If the decision ultimately favours the Quake Outcasts and Fowler, then the government will be in the gun for a few million dollars of compensation, over and above what they were planning to pay anyway.

Considering the total rebuild costs of an estimated 20 to 40 billion dollars, or the previous, and ongoing “leaky building crisis” of $ 20 billion, or even the proposed roofed sports stadium which will have a nett cost of between $ 200 million and $500 million, added on to Christchurch residents’ rates bills; it does seem to me like the government is fighting a court-case over what amounts to chicken-feed. By my count, if the government had voluntarily offered the 56 claimants, their full land RV (I considered $125,000 extra for each, as an average), the total cost would only be some $7 million.

Just a side-note about the sports stadium. Christchurch already has an open roofed stadium. Known as AMI (that is a paid sponsorship name, for decades it was previously called Lancaster Park because it sits by the end of Lancaster Street). The AMI stadium and grounds suffered badly in the earthquakes, but the insurance company have said they can repair it completely for $ 45 million, which will be entirely covered by insurance. The nett cost to the city’s ratepayers would effectively be NIL. In the meantime a “temporary” stadium, intended to last many years, has been built adjacent to the Addington (horse) Raceway. However the power-brokers within the Christchurch City Council (CCC) seem to be going hell-for-leather for a new fully enclosed sports stadium, despite the huge extra cost which this will dump on ratepayers for decades to come. Keep in mind that in the last five years, residential rates (in some countries called ‘property taxes” or “school district fees”) have gone up by double or triple the rate of inflation (CPI, Consumer Price Index) every single year. For the last couple of years, council rates have increased by something closer to five times the rate of CPI inflation EACH YEAR. Keep in mind that most Christchurch workers during this time have had little if any wage increase, and very few people have had wage increases that equal the CPI. The Christchurch City Council do not currently own any land to build the proposed new covered stadium on, but the CCC are set to “inherit” from the national government in Wellington, some of the land it intends taking by compulsory acquisition (“if you don’t accept our voluntary offer”) in it’s “East Frame”.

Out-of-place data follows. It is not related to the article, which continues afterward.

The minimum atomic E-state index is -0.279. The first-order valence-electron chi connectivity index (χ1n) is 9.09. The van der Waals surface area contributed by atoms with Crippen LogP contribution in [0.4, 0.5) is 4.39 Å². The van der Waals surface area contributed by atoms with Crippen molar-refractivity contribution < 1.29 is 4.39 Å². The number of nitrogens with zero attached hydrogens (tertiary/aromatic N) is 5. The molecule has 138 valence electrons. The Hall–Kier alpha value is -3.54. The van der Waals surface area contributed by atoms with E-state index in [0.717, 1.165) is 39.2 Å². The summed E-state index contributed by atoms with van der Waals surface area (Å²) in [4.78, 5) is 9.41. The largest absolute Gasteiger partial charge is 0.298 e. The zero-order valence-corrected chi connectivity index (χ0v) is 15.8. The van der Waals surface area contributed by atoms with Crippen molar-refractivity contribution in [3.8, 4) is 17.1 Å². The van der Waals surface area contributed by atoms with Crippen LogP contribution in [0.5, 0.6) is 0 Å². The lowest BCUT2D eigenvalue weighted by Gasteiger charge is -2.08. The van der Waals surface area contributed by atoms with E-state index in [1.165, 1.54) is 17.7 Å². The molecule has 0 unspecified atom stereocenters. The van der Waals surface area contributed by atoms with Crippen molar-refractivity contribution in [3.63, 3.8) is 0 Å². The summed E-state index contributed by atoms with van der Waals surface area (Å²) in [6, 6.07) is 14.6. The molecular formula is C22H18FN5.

The current proposal is to take and demolish the fully restored and earthquake strengthened “NG Gallery” building. This building is the sole surviving example of its type in Christchurch, and the gallery building also houses many other small businesses, and the thriving and apparently successful Cassells bar.

Dunedin is a city of some 125,000 people, (about one third that of Christchurch). Situated some 400 kms (250 miles) south of Christchurch it is a noticably colder and wetter climate. Recently a new covered sports stadium was built (called the Forsyth Barr stadium). The Dunedin public were told how great it would be, and it was widely reported that the cost to ratepayers would be reasonable because it would be part funded by private interests and donations.

Not surprisingly most of the private financing and donations failed to eventuate, the project ended up costing squillions, and Dunedin’s ratepayers are facing decades of crippling extra rates to cover the cost. A covered stadium does have more opportunities for various uses other than football, such as a music venue for rock concerts. But just how often and how likely are big names like Madonna, likely to visit Dunedin ? I fear Christchurch ratepayers will get lumped with a similar, and very expensive, white elephant.

UPDATED… QUAKE OUTCASTS DECISION ANNOUNCED 26 August 2013. Below is a brief excerpt today’s Fairfax/Stuff website.

The Government has been handed an embarrassing defeat in the High Court over its contentious offers to buy red-zoned land from homeowners.

A group of disgruntled red-zone residents, calling themselves the Quake Outcasts and Fowler Developments Limited, have won their High Court battle against the Government over the Crown’s offer for their land.